Have you ever had to choose a name for a pet? How about a child? It’s an absolute minefield. You love it now, but will you feel the same in six months? Does it suit them? Could it mean something obscene in a foreign language? Does it sound too much like something else? Bad news – you’ll have most of the same issues when you choose a brand name. And while it’s pretty inconsequential whether anyone likes your tortoise named Alan, you need a brand name that your customers will remember – 80% of male and 76% of female customers prefer to purchase products from brands they recognise.

Whether you’re embarking on a brand-new venture or giving an established brand a fresh identity, comprehending the various categories of brand names and their respective benefits is a great first step.

Naming your brand after the founder

It’s not just a vanity project – many of the world’s most recognisable brands are named after the people who created them. This approach has plusses and minuses – it largely depends on the founder’s reputation, the brand’s goals, and the target audience.

Advantages:

  • Using the founder’s name can create a uniquely personal connection between the brand and its customers, making it more relatable.
  • If the founder is well-known and respected in their field, their name can lend trust and credibility to the brand.
  • Naming a brand after its founder can be a way to honour a legacy and vision while creating a sense of continuity and tradition.
  • It provides a ready-made story for the brand’s history and origin, which can be a compelling narrative for marketing and branding.

Disadvantages:

  • If the founder’s name is particularly unique, it may limit the brand’s potential for growth or expansion into new markets. It can be difficult to dissociate the brand from the individual. If the founder has a common name, it may be challenging for customers to differentiate the brand from others with similar names.
  • If the brand is named after the founder, it can raise questions about its future when the founder retires or is no longer involved. Planning for leadership transitions becomes crucial.
  • If the founder’s image or reputation suffers, it can negatively impact the brand.

Examples:

Ford: Founded by Henry Ford

Disney: Named after Walt Disney and his brother Roy O. Disney

McDonald’s: Named after Richard and Maurice McDonald, the original founders of the fast-food chain

Ben & Jerry’s: A nod to co-founders  Ben Cohen and Jerry Greenfield

Using a descriptive brand name

Descriptive brand names describe a company’s product, service, or purpose. This works really well for new or niche businesses that need to educate customers on their offerings.

Advantages

  • Descriptive names immediately convey what your business does or offers.
  • They’re great for online visibility as they often contain keywords relevant to your industry, which can boost your SEO efforts.
  • They tend to be straightforward and easy to remember.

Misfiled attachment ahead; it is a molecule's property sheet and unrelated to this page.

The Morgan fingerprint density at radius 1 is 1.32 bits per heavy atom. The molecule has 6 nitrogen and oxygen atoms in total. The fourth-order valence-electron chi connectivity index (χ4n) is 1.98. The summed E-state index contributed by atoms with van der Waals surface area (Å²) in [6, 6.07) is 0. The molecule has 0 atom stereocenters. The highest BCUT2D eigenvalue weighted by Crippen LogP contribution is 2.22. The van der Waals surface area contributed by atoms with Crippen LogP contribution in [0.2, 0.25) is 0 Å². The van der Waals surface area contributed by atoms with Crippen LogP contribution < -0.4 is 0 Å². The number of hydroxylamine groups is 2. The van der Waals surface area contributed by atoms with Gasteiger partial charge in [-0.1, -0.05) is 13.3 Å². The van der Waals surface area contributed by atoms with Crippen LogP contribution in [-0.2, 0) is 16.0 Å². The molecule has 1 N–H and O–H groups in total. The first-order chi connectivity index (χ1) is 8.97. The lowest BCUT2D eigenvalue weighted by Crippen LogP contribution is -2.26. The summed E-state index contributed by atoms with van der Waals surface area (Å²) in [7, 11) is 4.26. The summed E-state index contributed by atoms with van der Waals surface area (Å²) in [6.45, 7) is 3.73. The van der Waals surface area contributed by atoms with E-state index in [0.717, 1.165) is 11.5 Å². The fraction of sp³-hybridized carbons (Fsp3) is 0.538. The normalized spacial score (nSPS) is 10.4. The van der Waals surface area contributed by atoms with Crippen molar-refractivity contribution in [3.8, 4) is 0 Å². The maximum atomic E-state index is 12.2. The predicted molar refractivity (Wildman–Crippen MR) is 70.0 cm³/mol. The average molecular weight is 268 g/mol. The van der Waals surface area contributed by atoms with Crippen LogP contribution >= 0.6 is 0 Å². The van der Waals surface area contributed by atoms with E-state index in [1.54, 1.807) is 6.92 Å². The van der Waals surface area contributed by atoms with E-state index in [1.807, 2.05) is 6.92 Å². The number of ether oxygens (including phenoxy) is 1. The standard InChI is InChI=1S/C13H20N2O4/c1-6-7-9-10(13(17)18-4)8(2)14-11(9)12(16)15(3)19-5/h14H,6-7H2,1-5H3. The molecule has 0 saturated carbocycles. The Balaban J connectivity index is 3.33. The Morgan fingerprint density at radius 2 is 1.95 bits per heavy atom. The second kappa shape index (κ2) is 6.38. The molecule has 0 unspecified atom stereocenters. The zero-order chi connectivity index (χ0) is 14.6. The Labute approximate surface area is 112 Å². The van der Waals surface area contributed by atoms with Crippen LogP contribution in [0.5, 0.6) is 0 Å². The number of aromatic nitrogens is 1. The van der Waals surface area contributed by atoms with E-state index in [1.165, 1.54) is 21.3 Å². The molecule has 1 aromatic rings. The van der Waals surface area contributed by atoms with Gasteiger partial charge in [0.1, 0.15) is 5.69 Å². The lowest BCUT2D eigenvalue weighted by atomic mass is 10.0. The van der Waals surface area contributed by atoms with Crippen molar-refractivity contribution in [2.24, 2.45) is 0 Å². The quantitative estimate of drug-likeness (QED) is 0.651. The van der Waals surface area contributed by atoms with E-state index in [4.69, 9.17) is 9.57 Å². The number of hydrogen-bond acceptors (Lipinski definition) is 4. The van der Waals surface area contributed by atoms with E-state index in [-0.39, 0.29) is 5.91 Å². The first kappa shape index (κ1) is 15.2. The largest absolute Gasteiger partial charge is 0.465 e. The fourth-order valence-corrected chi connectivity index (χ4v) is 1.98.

Disadvantages

  • Descriptive names may be generic and lack distinctiveness, making it harder for your brand to stand out.
  • A descriptive name could become too narrow in focus if your business expands.
  • It can be harder to trademark descriptive names as they often describe common features of your industry.

Examples

  • American Express
  • Toys “R” Us
  • Pizza Hut
  • Pets at Home

Compound brand names

Compound names result from the fusion of two or more distinct words or parts of words to form a unique term. This combination of different linguistic components allows brands to craft novel names that aren’t already established as common terms – excellent for trademark purposes.

Advantages

  • Compound names can be distinctive and unique, making it easier for your brand to stand out.
  • They often provide flexibility and room for creativity, allowing you to expand without being tied to a specific industry.
  • Since compound names are often unique combinations, they may be easier to trademark and protect legally.

Disadvantages

  • While compound names can be unique, they should still convey some relevance to your business or industry.
  • Putting two words together can produce a tongue twister. Ensure that the name is easy to pronounce and spell.
  • The compound name should still align with your brand’s story, values, and mission.

Examples

  • Facebook: Combines “face” and “book” to suggest a network for connecting with people.
  • YouTube: Merges “you” and “tube” to emphasise user-generated video content.
  • Snapchat: Fuses “snap” and “chat” to highlight the ephemeral nature of its messaging.

After exploring the pros, cons, and examples of some of the most common brand name types, hopefully you have some ideas bubbling away. We’ve been helping to build brands for over 20 years and would love to help you on your journey.


Do you need help naming your brand?

If you would like to discuss your branding, logo or identity project, call us on 01295 266644 or complete the form.

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